If Roger Angell isn’t baseball’s Homer because Homer was ancient Greece’s Roger Angell, it’s also accurate to say something about Thomas Boswell. So I’ll say it. He isn’t baseball’s Publius; Publius was the American founding’s Thomas Boswell.
When Boswell was named a Washington Post sports columnist in 1984, together with Tony Kornheiser, then-Post editor Ben Bradlee (as Kornheiser liked to joke) said neither man alone was good enough to replace departing Dave Kindred—so he hired both to replace him.
In the years before and since, Boswell has proven that if Publius was our founding’s Boswell it took three to make one of him. Maybe you’ve heard of them: Alexander Hamilton, John Jay, and James Madison. And they weren’t half as potent a top of the order as Rickey Henderson, Mike Trout, and Willie Mays.
Therefore, The Federalist is merely the nation’s second most important book, behind the five-way dead heat known as How Life Imitates the World Series, Why Time Begins on Opening Day, The Heart of the Order, and Cracking the Show, the four known anthologies of Boswell’s baseball writings, plus Game Day which collects his writings on lesser games but also some choice baseball writings.
I spent a year working for a Washington think tank, at a time when think tanks actually thought and thought wasn’t considered either politically incorrect or an impediment to Making America Great Again. My days began with reading the two most important writers the Post had to offer—Boswell and his elder Shirley Povich in the sports section.
Only then would I make the trek in to work.
Well before that, I spent an Air Force hitch in Omaha and trekked to a particular bookstore downtown to pick up the Post on the days Povich and Boswell appeared on my way to Offutt Air Force Base. My days there were incomplete until I could spend lunch with the pair.
When I was done with each of their essays, I returned to finish my day’s work well assured that I was better informed about the things that mattered than the colleagues and superiors with whom I worked gleaning the mischief of the Soviet Empire and the vicissitudes of the Middle East as an intelligence analyst.
Povich went from this island earth to the Elysian Fields in 1998. Boswell remained. He never once failed to engage, instruct, enlighten, inspire, and entertain. He never once forgetting both the men behind the players or the play that needed to be made for the sake of the game itself. And I don’t mean just a fielding error or an errant double play grounder on a meatball that should have been turned into a line drive or a parabolic bomb.
Over all those years and in all those essays and books, Boswell wrote with insight and empathy about such men as his boyhood idol Roy Sievers (Boswell grew up a Senators fan), Hall of Famers such as George Brett, Gary Carter, Wade Boggs, Joe DiMaggio, Reggie Jackson, Sandy Koufax, Eddie Murray, Jim Palmer, Gaylord Perry, Brooks Robinson, Frank Robinson, Mike Schmidt, Ozzie Smith, and Carl Yastremski, to name a few.
The Sievers piece I remember wasn’t collected in one of Boswell’s books but, rather, in a book called Cult Baseball Players: The Greats, the Flakes, the Weird and the Wonderful. It also ran as a cover story for The Washington Post Magazine while I worked in that city. I kicked myself in due course for losing the copy I saved when moving back upstate New York, but I never forgot Boswell’s for-Opening-Day appreciation of the 1957 American League home run champion:
A baseball hero is a toy of childhood. Electric trains, cowboy guns and plastic soldiers are the same find. But with a baseball hero, a youngster reaches out, for one of the first times, into the world outside the family. That connection with a big, mysterious environment gives a certain sense of power; children discover they can invest their affections and actually get something special back in return. However, hero worship also brings with it the first morsels of the sort of pain and fear that we come to associate with the word “reality.” We begin to learn about adult disappointments and the profound uncontrollability of nature.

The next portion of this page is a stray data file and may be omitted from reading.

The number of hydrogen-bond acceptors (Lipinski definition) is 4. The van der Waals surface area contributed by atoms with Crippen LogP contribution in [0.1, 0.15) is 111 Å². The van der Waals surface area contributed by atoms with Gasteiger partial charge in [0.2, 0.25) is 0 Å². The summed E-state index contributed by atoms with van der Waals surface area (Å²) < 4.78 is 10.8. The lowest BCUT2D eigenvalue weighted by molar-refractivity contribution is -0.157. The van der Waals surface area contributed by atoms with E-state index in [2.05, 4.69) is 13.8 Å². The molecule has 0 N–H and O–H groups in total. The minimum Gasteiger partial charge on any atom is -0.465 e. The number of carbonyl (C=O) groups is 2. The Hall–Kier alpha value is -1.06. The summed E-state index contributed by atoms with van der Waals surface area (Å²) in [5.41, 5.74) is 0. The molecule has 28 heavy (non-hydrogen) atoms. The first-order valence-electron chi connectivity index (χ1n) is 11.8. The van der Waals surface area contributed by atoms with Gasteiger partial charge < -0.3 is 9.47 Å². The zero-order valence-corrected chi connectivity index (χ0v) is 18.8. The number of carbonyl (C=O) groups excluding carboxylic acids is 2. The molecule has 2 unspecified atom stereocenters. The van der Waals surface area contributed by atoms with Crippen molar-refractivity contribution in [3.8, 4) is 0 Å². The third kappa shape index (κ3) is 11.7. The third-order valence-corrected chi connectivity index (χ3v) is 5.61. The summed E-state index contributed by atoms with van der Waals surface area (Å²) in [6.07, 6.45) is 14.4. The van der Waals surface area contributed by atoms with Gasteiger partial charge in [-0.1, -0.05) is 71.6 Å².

I was fortunate. I got a wonderful hero. When I was eight years old in the spring of 1956, somebody gave me my first pack of baseball cards. Pathetic as it sounds, I can still remember where I was standing when I opened them: beside a coffee table in the living room. In that pack was only one player from my hometown team, the Washington Senators. I’m convinced that, by the luck of the draw, the player on that card was destined to be my first (and, as it turned out, only) hero. It could have been Herb Plews, who made four errors in one inning, or Chuck Stobbs, who lost 13 games in a row.
But it was Roy Sievers.
Boswell republished it in the Post when Sievers died in 2017. If you think he was able to balance the sentimentalism from the substance talking about his boyhood hero, you should have read him when he wrote about the consequences of fan insanity married to human frailty equaling one grotesque, tragic denouement, Donnie Moore shooting his wife before killing himself:
You and countless others who get branded as “goats” in sports, didn’t do anything wrong. We know it, though we almost never say it. Just once, let’s put it in words: The reason we don’t forgive you is because there’s nothing to forgive in the first place. You tried your best and failed. In games, there’s a law that says somebody has to lose . . .
Numerous other athletes who’re in trouble—taking heat, answering tough questions, hearing catcalls—got themselves in hot water by doing what they knew was wrong. All Moore did was pitch despite a sore arm, throw a nice nasty knee-high forkball, and watch it sail over the left field fence . . .
The flaw in our attitude—perhaps it is even an American predisposition with Puritan roots—is to equate defeat with sin. The unspoken assumption is that those who lose must do so because of some moral flaw.